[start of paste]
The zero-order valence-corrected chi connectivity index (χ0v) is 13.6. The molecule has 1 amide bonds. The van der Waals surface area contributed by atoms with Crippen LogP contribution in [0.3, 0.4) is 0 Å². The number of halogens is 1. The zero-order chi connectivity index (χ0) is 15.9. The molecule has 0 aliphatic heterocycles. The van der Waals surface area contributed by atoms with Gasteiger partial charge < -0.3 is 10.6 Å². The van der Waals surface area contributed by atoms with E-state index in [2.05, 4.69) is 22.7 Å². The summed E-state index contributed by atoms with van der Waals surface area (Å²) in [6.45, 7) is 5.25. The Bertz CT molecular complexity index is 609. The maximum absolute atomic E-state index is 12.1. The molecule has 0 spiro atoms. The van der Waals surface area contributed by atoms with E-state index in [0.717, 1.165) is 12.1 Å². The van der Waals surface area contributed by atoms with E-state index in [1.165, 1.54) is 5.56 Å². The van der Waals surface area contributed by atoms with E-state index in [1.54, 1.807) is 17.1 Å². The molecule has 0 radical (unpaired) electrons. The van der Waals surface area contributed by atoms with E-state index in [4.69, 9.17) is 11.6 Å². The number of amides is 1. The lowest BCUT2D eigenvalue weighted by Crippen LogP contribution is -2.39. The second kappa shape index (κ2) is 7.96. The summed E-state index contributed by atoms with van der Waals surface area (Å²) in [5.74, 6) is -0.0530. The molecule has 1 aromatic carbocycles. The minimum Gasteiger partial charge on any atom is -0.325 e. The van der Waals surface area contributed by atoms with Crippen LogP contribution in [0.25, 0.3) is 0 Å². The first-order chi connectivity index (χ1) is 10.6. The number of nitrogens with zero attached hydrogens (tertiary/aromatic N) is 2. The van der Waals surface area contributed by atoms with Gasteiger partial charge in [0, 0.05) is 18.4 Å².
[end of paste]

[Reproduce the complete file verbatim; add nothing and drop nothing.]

The zero-order valence-corrected chi connectivity index (χ0v) is 13.6. The molecule has 1 amide bonds. The van der Waals surface area contributed by atoms with Crippen LogP contribution in [0.3, 0.4) is 0 Å². The number of halogens is 1. The zero-order chi connectivity index (χ0) is 15.9. The molecule has 0 aliphatic heterocycles. The van der Waals surface area contributed by atoms with Gasteiger partial charge < -0.3 is 10.6 Å². The van der Waals surface area contributed by atoms with E-state index in [2.05, 4.69) is 22.7 Å². The summed E-state index contributed by atoms with van der Waals surface area (Å²) in [6.45, 7) is 5.25. The Bertz CT molecular complexity index is 609. The maximum absolute atomic E-state index is 12.1. The molecule has 0 spiro atoms. The van der Waals surface area contributed by atoms with E-state index in [0.717, 1.165) is 12.1 Å². The van der Waals surface area contributed by atoms with E-state index in [1.165, 1.54) is 5.56 Å². The van der Waals surface area contributed by atoms with E-state index in [1.54, 1.807) is 17.1 Å². The molecule has 0 radical (unpaired) electrons. The van der Waals surface area contributed by atoms with E-state index in [4.69, 9.17) is 11.6 Å². The number of amides is 1. The lowest BCUT2D eigenvalue weighted by Crippen LogP contribution is -2.39. The second kappa shape index (κ2) is 7.96. The summed E-state index contributed by atoms with van der Waals surface area (Å²) in [5.74, 6) is -0.0530. The molecule has 1 aromatic carbocycles. The minimum Gasteiger partial charge on any atom is -0.325 e. The van der Waals surface area contributed by atoms with Crippen LogP contribution in [0.25, 0.3) is 0 Å². The first-order chi connectivity index (χ1) is 10.6. The number of nitrogens with zero attached hydrogens (tertiary/aromatic N) is 2. The van der Waals surface area contributed by atoms with Gasteiger partial charge in [0, 0.05) is 18.4 Å².